REVIEW: FEMINISM AND MYSTERY IN ‘ENOLA HOLMES’

LIAM EASLEY, ARTS & ENTERTAINMENT DIRECTOR

Of the endless adaptations of Sir Conan Doyle’s classic character Sherlock Holmes, one of the more intriguing is the story of his younger sister, Enola Holmes. Originally conceived by author Nancy Springer, this first-wave feminist character has been reimagined by director Harry Bradbeer and screenwriter Jack Thorne in the 2020 film “Enola Holmes,” a Netflix original.

Millie Bobby Brown (“Stranger Things”) and Henry Cavill (“Man of Steel,” “The Witcher”) star in Netflix’s “Enola Holmes.” Photo courtesy of IMBD.

Enola, played by Millie Bobby Brown (“Stranger Things,” “Godzilla”) had an intimate relationship with her mother, who raised her alone in the house for the first 16 years of her daughter’s life. Suddenly, her mother disappeared, and Enola was given to her eldest brother, Mycroft, her new legal guardian who swore to put her in a finishing school where any trace of independence would be washed clean.

Naturally, she ran away, and in the heat of the moment got caught up with a runaway boy. You guessed it — they fell in love. The love interest was unnecessary, but it did add a subplot that eventually overshadowed the main plot of finding Enola’s lost mother, so much so that the main plot became an afterthought. With this mess of plots, it was surprising to see that the film maintained its structure in a cohesive fashion.

Keep in mind that this movie is just shy of two hours, and it would not have been so long if it did not have the love interest and the Hollywood-esque drama. However, there were other, and much more unnecessary, things that added to the runtime. Specifically, the times where Enola broke the fourth wall. In fact, the film even started out this way, which was not a great way to kick things off.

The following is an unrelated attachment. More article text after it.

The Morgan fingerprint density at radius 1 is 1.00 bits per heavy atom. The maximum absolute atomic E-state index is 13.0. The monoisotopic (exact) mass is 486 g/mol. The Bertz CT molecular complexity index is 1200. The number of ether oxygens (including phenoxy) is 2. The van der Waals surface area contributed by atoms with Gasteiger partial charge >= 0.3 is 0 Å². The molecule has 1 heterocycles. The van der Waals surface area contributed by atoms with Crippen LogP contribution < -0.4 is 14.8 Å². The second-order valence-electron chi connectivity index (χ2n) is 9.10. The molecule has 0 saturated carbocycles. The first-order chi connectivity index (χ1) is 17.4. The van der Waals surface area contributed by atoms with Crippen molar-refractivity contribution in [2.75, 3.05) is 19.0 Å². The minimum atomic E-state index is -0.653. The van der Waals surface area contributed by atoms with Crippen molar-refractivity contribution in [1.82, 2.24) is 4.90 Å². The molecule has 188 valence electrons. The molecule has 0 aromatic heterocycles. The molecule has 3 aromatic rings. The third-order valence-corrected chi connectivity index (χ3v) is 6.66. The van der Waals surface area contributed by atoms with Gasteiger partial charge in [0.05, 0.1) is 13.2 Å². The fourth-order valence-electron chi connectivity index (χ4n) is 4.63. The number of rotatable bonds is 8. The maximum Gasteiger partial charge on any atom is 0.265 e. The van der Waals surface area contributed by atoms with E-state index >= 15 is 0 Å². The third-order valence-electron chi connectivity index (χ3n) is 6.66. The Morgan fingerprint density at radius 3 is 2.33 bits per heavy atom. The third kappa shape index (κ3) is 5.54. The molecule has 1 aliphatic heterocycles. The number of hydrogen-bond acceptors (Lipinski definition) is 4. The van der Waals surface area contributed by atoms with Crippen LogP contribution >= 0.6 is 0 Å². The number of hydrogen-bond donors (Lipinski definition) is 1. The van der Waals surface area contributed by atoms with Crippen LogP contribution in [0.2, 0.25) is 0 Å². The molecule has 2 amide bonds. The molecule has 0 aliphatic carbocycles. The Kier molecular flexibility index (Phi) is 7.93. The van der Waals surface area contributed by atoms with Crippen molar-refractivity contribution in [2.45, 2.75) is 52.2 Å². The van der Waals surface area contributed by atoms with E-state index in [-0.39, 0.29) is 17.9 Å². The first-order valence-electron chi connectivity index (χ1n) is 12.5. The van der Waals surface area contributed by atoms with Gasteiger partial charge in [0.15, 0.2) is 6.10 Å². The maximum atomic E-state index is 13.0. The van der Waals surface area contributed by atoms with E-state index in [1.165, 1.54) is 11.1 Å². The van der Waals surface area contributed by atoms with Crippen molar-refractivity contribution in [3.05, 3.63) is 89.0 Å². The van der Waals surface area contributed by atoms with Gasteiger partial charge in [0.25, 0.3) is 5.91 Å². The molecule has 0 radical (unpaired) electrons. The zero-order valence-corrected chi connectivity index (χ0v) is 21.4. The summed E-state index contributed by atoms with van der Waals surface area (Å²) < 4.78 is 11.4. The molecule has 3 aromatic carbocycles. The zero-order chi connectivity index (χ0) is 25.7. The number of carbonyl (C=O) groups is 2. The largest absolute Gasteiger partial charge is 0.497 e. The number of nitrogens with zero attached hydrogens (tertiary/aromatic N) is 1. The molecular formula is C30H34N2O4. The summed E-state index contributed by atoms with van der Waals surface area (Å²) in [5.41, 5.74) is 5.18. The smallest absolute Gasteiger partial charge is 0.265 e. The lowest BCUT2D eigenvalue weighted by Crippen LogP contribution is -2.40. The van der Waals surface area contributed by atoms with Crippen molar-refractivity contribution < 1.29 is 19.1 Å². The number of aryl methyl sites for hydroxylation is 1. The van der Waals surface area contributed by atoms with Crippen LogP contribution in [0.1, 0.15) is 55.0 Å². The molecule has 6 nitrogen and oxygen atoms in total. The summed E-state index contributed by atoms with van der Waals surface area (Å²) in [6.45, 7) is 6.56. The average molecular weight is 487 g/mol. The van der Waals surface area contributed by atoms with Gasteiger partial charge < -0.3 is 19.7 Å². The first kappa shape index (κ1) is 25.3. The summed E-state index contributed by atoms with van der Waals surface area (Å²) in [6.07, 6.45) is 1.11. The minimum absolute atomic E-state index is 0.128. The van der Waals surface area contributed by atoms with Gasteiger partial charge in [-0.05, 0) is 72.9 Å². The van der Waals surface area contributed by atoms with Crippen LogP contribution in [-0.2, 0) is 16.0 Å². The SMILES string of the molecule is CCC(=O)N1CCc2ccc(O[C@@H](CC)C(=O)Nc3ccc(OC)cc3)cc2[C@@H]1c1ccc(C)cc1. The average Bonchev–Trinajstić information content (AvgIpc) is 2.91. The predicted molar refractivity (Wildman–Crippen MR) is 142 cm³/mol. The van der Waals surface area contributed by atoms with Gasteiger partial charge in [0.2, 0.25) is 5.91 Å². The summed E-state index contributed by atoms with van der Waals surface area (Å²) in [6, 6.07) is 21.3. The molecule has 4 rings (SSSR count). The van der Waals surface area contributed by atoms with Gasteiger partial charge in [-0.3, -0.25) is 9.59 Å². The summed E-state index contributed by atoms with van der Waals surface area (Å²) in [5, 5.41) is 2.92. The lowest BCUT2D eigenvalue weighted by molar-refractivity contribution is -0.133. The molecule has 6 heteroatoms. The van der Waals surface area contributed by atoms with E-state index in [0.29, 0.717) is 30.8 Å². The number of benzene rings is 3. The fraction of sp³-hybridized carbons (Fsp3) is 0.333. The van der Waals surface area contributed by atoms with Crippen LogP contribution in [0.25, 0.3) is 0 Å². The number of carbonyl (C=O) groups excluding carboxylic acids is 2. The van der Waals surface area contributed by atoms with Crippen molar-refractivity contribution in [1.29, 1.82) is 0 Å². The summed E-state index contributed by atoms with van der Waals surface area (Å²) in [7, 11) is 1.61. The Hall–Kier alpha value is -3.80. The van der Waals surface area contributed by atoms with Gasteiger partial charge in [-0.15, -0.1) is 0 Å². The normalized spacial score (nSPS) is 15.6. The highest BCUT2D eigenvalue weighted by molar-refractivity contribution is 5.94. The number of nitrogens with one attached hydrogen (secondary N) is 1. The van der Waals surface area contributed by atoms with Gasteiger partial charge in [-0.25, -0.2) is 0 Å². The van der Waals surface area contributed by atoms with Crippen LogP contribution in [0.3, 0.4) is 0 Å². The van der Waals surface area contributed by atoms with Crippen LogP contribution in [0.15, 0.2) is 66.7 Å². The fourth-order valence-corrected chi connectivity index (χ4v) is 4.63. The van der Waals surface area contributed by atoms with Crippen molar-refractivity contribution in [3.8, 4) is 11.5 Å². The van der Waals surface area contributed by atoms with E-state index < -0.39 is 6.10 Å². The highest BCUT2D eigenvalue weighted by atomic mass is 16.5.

Millie Bobby Brown as Enola Holmes. Photo courtesy of IMBD.

The moments when Enola broke the fourth wall were very unnecessary, and they failed to fulfill their intended purpose: to make the film more lighthearted. There were times when it was not immediately obvious if the dialogue was diegetic or non-diegetic. At one point, she even asked the audience what she should do next. I half expected random objects to obtain a glowing outline and for everyone to start singing “I’m the map.”

While burdened by a rough start, poor decisions regarding the fourth wall and Disney-like teen romance, the movie did have thought-provoking points about feminism that were relevant in late-19th century England as well as now, which is something to think about. In a way, the underground gunpowder plot-like progressivism that was hinted at was the movie’s most redeeming quality. That being said, if you are watching this for good mystery only, I would recommend looking elsewhere.

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